Watching “Mad Men,” with its extreme attention to period detail, can feel like stepping into a time machine and landing in the 1960s. Well, now fans can very literally step into the world of “Mad Men.” “Matthew Weiner’s ‘Mad Men’” is a new exhibit at the Museum of the Moving Image in Queens, New York, that gives fans a peek behind the curtain of the AMC show.

The exhibit opened on March 14 and will be on display to the public until June 14 to commemorate the final episodes of the acclaimed show, which are set to premiere on AMC on April 5. A multitude of props, costumes and more are presented, from packs of Lucky Strike cigarettes to Megan Draper’s (Jessica Paré) “Zou Bisou Bisou” outfit. Lines have been long during the first few weeks of the exhibit’s run, but it will be well worth it for fans to get a rare look behind the scenes of the Emmy-winning series.

Below are the five biggest things to see at the “Matthew Weiner's 'Mad Men'” exhibit at the Museum of the Moving Image:

1. The Costumes

For years “Mad Men” has been receiving praise for its period-perfect costume design, so it comes as no surprise that costumes are the centerpiece of the New York exhibit. Main characters -- including Don (Jon Hamm), Megan, Peggy (Elisabeth Moss), Betty (January Jones), Roger (John Slattery), Pete (Vincent Kartheiser), Joan (Christina Hendricks) and even Sally (Kiernan Shipka) -- have their own display, featuring some oftheir more iconic costumes next to video monitors showing the scenes from the show for which the highlighted costumes were made. The most eye-catching piece is the blood-covered green dress that Joan was wearing during the infamous lawn mower scene.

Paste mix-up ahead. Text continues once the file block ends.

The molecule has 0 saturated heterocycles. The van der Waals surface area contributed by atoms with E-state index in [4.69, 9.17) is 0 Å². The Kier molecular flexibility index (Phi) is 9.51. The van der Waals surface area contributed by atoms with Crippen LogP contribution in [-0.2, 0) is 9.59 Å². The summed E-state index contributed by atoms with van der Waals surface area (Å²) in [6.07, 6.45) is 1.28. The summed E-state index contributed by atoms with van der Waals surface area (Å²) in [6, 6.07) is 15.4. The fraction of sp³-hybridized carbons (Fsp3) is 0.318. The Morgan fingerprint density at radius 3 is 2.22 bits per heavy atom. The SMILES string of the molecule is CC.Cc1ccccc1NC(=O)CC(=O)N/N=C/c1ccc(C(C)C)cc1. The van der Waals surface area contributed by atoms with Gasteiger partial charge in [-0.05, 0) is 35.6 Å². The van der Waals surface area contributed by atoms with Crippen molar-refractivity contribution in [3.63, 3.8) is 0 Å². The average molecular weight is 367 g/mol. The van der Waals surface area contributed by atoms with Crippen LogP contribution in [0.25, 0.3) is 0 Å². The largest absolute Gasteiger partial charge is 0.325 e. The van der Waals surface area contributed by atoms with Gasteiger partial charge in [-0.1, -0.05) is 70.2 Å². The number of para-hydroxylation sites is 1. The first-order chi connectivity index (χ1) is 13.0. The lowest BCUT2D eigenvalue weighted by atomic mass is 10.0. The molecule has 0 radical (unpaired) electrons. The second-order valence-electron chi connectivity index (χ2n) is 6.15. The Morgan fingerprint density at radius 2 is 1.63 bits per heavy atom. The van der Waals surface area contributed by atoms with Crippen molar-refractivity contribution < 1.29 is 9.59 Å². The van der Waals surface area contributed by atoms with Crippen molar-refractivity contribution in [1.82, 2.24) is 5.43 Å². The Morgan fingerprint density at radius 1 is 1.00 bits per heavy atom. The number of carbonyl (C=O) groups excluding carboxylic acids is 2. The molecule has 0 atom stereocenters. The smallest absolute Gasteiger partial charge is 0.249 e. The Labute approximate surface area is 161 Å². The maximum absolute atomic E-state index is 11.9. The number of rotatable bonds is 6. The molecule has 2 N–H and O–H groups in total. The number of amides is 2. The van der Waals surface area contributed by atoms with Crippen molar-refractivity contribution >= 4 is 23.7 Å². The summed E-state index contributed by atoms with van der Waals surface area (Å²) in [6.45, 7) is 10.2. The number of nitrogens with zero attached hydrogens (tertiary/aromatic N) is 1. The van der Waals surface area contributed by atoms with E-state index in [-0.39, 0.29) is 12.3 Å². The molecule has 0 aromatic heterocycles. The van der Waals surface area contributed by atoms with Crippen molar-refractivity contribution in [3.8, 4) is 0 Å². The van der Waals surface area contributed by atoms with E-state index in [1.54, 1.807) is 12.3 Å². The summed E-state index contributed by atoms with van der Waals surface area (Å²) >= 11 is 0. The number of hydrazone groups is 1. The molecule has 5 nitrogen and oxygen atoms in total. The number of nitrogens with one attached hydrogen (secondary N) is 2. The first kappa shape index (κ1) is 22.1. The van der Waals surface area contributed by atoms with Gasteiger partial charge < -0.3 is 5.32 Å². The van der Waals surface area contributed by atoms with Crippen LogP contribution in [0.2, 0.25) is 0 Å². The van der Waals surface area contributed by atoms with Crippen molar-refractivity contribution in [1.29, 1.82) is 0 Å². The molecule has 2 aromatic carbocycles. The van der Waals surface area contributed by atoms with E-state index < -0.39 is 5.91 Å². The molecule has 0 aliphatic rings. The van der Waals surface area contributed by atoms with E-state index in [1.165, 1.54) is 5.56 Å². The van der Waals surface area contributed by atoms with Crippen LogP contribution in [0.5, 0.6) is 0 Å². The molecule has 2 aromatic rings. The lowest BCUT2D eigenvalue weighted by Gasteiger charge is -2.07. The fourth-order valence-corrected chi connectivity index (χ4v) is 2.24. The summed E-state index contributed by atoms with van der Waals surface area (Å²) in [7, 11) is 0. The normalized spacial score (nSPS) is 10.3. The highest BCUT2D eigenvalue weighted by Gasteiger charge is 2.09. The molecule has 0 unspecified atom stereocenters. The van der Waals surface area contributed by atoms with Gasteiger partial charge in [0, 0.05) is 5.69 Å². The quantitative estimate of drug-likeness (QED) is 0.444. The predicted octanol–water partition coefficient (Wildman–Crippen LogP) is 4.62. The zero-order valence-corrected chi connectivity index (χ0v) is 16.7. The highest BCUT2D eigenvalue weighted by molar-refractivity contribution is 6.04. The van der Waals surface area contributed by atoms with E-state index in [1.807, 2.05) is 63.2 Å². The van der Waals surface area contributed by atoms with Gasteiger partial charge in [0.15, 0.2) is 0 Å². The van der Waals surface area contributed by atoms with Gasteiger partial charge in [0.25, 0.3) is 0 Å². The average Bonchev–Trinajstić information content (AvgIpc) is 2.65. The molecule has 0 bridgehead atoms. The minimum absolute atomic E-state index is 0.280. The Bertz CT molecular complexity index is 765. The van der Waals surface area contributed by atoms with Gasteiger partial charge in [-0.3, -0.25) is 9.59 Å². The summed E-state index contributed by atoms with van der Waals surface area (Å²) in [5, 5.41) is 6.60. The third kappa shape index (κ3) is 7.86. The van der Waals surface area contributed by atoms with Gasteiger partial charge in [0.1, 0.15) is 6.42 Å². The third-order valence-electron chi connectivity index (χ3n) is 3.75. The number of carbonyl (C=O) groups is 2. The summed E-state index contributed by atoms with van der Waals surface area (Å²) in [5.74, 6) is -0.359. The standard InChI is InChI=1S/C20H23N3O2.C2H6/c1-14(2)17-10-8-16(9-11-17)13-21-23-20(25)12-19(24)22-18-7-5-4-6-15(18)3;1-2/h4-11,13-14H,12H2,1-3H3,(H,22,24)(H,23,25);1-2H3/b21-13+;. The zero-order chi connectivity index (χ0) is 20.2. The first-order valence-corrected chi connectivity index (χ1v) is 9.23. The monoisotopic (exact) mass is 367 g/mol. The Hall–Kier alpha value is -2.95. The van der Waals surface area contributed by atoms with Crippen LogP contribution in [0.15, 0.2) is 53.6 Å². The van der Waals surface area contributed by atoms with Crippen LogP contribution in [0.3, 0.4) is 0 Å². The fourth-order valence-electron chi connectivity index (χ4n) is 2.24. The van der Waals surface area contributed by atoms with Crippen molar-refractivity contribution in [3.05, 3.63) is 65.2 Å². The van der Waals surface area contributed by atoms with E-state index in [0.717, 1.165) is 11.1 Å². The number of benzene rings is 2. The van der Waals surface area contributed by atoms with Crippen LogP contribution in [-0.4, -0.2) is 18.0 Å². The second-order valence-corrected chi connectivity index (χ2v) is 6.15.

2. The Sets

What behind-the-scenes tour would be complete without a visit to the set? Luckily, the exhibit features two of the show’s most famous locations so that visitors can do just that. Don Draper’s office is on display, but it is the original Draper kitchen from their Ossining home that will really have fans feeling nostalgic. The set has not been featured on the show in a few seasons, but it was the stage for some of the most important scenes in Don and Betty's relationship early in the series.

3. The Props

Every manner of prop is on display in “Matthew Weiner’s ‘Mad Men’”. In fact, the exhibit sometimes feels like a museum solely dedicated to preserving 1960s culture -- cigarette machines, books, office supplies and much more. There are some plot-specific props as well, such as the contract stipulations Don had to sign to return to work in episode 3 of Season 7.

4. The Notes

In addition to a recreation of the writers’ room for “Mad Men,” the walls of the exhibit are lined with production notes and script notes from creator Matthew Weiner. Patient fans will enjoy reading through the pages, as Weiner lays out previously unknown character background information -- Joan broke it off with Roger after seeing “The Apartment” -- and his plan for each character each season.

5. Alternate Credits

The opening credit sequence of “Mad Men” has become one of the show’s recognizable signatures. The silhouetted image of Don Draper was even tapped for the show’s recent commemorative statue outside of the Time-Life building. So, it comes as a surprise to learn that there were quite a few options pitched when producers were choosing the title sequence. A few of the other choices can be viewed on an iPad in the exhibit, including one, “Psyche,” in which a similarly silhouetted Don Draper walks through the halls of a nondescript ad agency before stepping onto an elevator as the doors close to reveal the show’s title.

The final episodes of "Mad Men" will premiere on AMC on April 5. Tweet your thoughts to @Ja9GarofaloTV.